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Inki hunting in Caveman Inki
First appearanceThe Little Lion Hunter (1939)
Created byChuck Jones

Inki is the lead character in an animated cartoon series of Warner Bros. Looney Tunes and Merrie Melodies short films by animator Chuck Jones.

History and description[edit]

Inki, created for Warner Bros.' Merrie Melodies series of theatrical animated shorts, is a little African boy who usually dresses in a simple loincloth, armband, legband, earrings, and a bone through his hair. He never speaks. The character's pickaninny look was designed by Disney veteran Charlie Thorson.[citation needed] The plot of the cartoon focuses on little Inki hunting, oblivious to the fact that he himself is being hunted by a hungry lion.

Also central to the series is a minimalist and expressionless mynah bird, spelled "minah bird" in the title of the third short. The bird, who is accompanied by Felix Mendelssohn's The Hebrides Overture, a.k.a. "Fingal's Cave",[1] utterly disregards any obstacles or dangers. The mynah bird, shown as nearly almighty, appears randomly in the films, always intervening against the other characters. Occasionally, the bird's intervention benefits Inki by stopping Inki's pursuers. Inki then tries to thank the bird, but the latter ends up being disrespectful to Inki, too. He does not talk at all, and is droopy eyed almost all the time.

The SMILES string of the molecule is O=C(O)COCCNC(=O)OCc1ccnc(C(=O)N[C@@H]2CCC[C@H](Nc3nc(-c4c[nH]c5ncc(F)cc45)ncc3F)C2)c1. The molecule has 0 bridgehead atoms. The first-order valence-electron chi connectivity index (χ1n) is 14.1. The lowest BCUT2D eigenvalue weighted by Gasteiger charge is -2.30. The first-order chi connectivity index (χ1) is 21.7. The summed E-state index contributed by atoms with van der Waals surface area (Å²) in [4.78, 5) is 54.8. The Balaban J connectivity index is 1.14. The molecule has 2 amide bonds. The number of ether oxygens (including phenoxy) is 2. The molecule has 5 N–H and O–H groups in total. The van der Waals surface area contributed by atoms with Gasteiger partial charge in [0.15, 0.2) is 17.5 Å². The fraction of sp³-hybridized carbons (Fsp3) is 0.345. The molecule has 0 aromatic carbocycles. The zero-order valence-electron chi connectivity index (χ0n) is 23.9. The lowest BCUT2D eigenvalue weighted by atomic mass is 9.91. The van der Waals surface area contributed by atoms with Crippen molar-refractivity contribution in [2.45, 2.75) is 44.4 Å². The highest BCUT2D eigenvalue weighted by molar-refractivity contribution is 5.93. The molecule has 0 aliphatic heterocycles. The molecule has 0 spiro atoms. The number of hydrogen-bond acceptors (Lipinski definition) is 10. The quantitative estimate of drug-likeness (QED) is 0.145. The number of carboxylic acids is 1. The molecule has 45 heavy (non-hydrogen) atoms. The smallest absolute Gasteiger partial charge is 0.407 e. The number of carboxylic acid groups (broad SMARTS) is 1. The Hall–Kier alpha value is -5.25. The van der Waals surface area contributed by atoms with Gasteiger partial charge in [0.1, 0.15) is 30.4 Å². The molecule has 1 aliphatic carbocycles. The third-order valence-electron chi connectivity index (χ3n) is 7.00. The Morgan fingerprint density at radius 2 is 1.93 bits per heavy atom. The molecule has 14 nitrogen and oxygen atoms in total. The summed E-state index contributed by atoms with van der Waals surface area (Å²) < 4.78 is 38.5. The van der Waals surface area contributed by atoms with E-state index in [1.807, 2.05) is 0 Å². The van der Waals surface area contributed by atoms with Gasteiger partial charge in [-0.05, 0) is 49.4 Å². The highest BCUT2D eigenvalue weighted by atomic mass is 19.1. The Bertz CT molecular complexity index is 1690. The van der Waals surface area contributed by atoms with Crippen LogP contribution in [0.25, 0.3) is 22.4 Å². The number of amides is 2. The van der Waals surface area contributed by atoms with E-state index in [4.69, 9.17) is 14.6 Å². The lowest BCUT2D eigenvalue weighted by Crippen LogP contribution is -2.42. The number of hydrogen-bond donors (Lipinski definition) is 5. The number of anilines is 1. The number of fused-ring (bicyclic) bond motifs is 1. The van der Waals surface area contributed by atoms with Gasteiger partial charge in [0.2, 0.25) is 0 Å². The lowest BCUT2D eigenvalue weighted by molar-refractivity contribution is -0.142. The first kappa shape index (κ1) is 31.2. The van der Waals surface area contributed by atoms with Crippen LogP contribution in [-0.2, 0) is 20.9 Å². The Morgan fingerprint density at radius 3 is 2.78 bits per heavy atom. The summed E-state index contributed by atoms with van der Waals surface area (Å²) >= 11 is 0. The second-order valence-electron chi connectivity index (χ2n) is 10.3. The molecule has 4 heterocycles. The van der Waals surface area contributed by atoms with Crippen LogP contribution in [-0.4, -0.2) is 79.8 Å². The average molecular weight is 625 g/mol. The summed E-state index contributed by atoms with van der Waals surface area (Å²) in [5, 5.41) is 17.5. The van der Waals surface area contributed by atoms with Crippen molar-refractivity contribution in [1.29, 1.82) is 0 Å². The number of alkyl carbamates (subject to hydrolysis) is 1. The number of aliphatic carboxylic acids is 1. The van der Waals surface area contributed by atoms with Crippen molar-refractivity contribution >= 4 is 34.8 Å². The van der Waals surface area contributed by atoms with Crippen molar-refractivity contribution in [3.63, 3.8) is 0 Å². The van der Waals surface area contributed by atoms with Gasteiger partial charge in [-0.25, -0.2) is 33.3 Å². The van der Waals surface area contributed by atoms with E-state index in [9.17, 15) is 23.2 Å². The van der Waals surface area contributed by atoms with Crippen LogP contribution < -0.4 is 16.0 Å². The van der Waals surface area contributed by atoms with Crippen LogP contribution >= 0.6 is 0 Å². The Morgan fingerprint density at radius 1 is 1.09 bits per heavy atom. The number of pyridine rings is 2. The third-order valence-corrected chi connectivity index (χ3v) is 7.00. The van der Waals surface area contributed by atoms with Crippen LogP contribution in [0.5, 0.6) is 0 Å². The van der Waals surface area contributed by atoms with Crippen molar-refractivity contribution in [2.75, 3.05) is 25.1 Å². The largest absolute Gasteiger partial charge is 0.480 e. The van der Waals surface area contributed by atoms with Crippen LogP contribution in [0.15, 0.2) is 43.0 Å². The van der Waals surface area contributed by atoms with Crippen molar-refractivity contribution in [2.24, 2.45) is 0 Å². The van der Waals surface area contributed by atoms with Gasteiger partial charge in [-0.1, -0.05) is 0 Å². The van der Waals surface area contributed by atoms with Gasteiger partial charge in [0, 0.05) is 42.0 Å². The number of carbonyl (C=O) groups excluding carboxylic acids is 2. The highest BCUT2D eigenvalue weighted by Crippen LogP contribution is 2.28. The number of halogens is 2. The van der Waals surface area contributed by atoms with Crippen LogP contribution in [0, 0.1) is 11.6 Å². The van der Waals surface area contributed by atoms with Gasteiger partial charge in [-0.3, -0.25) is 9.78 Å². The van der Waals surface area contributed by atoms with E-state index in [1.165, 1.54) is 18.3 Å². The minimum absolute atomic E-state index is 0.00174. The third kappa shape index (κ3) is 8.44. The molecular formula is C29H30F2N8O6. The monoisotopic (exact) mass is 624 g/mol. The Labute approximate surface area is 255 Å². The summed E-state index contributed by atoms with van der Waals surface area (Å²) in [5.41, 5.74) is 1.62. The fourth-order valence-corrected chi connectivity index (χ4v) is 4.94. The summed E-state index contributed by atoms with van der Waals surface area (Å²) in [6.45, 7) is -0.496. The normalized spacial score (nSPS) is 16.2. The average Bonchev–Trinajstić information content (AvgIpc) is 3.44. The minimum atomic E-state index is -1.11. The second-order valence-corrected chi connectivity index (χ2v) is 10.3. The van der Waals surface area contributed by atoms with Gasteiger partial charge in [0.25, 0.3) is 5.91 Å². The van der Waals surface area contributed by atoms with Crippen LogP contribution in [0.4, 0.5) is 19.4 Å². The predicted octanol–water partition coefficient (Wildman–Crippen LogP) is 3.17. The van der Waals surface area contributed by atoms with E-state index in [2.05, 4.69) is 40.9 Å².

Comics historian Don Markstein wrote that the character's racial stereotype "led to [the series'] unpopularity with program directors and thence to its present-day obscurity." He noted that, "The Minah Bird, which appears immensely powerful, [is] an accomplished trickster; and yet acts, when it acts at all, from motives which simply can not be fathomed...."[1] The series' director, Chuck Jones, said[where?] these cartoons were baffling to everyone, including himself. He had no understanding of what the bird was supposed to do other than walk around. But the shorts were well-accepted by audiences.[2] According to Terry Lindvall and Ben Fraser, Inki is an Everyman who encounters mysterious forces of life. He serves as a symbol of all humanity, "frustrated and rescued by the wonderfully inexplicable".[2]

Inki was just a boy and not black stereotype. According to Jones, "he grew up sensitive to the feeling of minorities" and so never set out to mock them. [3] The series did not end due to outside pressure. [3]


Home media[edit]

The 1986 videotape "I Taw a Putty Tat" included The Little Lion Hunter, Inki and the Lion, and Inki at the Circus.[4] Also, in 2004, the "Cartoon Craze" DVD included Inki and the Minah Bird.[5]


  • Cohen, Karl F. (2004), "Racism and Resistance:Stereotypes in Animation", Forbidden Animation: Censored Cartoons and Blacklisted Animators in America, McFarland & Company, ISBN 978-0786420322
  • Lindvall, Terry; Fraser, Ben (1998), "Darker Shades of Animation:African-American Images in the Warner Bros. Cartoon", in Sandler, Kevin S. (ed.), Reading the Rabbit: Explorations in Warner Bros. Animation, Rutgers University Press, ISBN 978-0813525389


  1. ^ a b c d Inki and the Minah Bird at Don Markstein's Toonopedia. Archived from the original on August 22, 2015.
  2. ^ a b Lindvall, Fraser (1998), p. 126-127
  3. ^ a b Cohen (2004), p. 54
  4. ^ "The Internet Animation Database - Little Tweety and Little Inki Cartoon Festival featuring "I Taw a Putty Tat"". Retrieved 2018-01-21.
  5. ^ Multi (2004-04-04), Donald Duck & Woody Woodpecker: Pantry Panic, Digiview, retrieved 2018-01-21

External links[edit]